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Tag Archives: history

July 4, 1946

World War II had gripped the country for the better part of the last five years.  This was the first peacetime July Fourth celebration in many years and for some cities, the first celebration of any kind since 1940 or 1941.  Around the state, newspapers reported how it was observed:

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Posted by on July 4, 2019 in world war 2

 

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The Horrell Brothers

In the latter half of the 1870s in Lampasas County, Texas a feud developed between two families, the Horrells and the Higgins.  Prior to that, the Horrell brothers, Mart, Tom, Merritt, Ben and Sam, had come to the attention of state law enforcement officers.  In early 1873, during a short period when the Texas Rangers had been disbanded by the federal government, the Horrells were involved in a several incidents.  In place of the former Texas Ranger force, reconstruction Governor Edmund J. Davis promoted a state police force around 1870 to be positioned in authority over all state-wide and local law enforcement.  This was on the heels of the end of the Civil War and the emphasis was to be inclusive of non-white lawmen when selecting officers, though some whites were also hired.  This led to race-related conflicts between the officers and the general population in addition to natural conflicts with criminal elements.  The Texas Rangers would later be reinstated in mid 1873.

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Posted by on July 4, 2019 in outlaws and crimes

 

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Sarah Horton Cockrell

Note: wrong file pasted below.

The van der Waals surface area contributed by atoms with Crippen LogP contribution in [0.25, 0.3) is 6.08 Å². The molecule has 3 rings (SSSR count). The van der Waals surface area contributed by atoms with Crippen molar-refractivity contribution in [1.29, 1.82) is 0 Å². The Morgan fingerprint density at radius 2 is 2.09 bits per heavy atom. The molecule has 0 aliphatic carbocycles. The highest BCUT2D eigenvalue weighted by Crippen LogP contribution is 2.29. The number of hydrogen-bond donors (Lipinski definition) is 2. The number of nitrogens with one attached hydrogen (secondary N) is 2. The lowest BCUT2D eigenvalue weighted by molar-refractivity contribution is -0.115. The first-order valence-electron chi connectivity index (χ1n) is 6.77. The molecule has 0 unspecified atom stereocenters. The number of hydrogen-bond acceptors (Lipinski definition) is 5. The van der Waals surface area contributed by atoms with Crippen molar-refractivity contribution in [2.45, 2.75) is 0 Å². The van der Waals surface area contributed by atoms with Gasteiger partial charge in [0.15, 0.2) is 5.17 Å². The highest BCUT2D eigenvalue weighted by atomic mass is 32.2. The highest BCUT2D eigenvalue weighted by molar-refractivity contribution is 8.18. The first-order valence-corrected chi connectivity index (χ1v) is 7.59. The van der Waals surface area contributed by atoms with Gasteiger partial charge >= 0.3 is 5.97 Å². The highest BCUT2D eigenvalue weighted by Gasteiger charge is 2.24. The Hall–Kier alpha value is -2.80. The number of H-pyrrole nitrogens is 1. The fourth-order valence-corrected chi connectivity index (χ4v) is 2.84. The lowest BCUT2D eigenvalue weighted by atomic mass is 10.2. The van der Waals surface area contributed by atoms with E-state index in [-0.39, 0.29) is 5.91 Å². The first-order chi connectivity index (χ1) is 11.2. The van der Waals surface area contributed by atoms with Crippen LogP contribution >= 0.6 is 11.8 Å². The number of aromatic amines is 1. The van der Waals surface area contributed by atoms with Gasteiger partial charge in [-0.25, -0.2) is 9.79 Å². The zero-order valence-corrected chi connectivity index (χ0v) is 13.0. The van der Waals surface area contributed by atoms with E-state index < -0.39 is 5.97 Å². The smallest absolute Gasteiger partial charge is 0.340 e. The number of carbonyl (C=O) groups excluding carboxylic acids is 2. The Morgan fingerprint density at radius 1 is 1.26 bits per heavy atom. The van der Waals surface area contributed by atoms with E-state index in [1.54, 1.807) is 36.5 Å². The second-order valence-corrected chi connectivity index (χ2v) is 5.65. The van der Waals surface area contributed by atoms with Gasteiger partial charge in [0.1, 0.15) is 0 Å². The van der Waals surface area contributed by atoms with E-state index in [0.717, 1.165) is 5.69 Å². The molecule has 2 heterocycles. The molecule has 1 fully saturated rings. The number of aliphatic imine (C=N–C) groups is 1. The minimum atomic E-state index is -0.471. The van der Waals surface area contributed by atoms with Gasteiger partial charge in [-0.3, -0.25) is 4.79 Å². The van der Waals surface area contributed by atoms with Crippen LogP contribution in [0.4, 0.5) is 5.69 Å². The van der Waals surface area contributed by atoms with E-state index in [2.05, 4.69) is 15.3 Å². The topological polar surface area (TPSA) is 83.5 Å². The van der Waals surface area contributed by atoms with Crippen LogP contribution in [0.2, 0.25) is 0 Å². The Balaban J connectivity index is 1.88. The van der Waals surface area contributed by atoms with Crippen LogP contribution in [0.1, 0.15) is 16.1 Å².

Sarah Horton was born in Virginia on 13 January 1819 to Enoch and Martha Stinson Horton.  She moved with her family to Dallas County, Texas near Eagle Ford in 1844, becoming one of the pioneer families in the area.  In September of 1847, she married Alexander Cockrell.

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Posted by on June 27, 2019 in biography, texas women

 

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Texas Central Railroad

Houston-Texas-Central_1906_Official-Guide(Image credit, ttarchive.com)

The railroad that later became the Houston and Texas Central Railway dates back to 1848.  It was originally called the Galveston and Red River Railroad.  A charter was granted to Ebenezer Allen to build a line from Galveston north to the Red River.  Construction started a few years later and by early 1856 the first two miles of the line had been completed.  The name change to the Houston and Texas Central was effected in the fall of 1856 when the company was reorganized.

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Posted by on June 20, 2019 in railroad

 

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The “Twin Sisters” and Dr. Henry North Graves

800px-Twin_Sisters,_San_Jacinto

“Twin Sister” replicas at San Jacinto Battleground (image in public domain)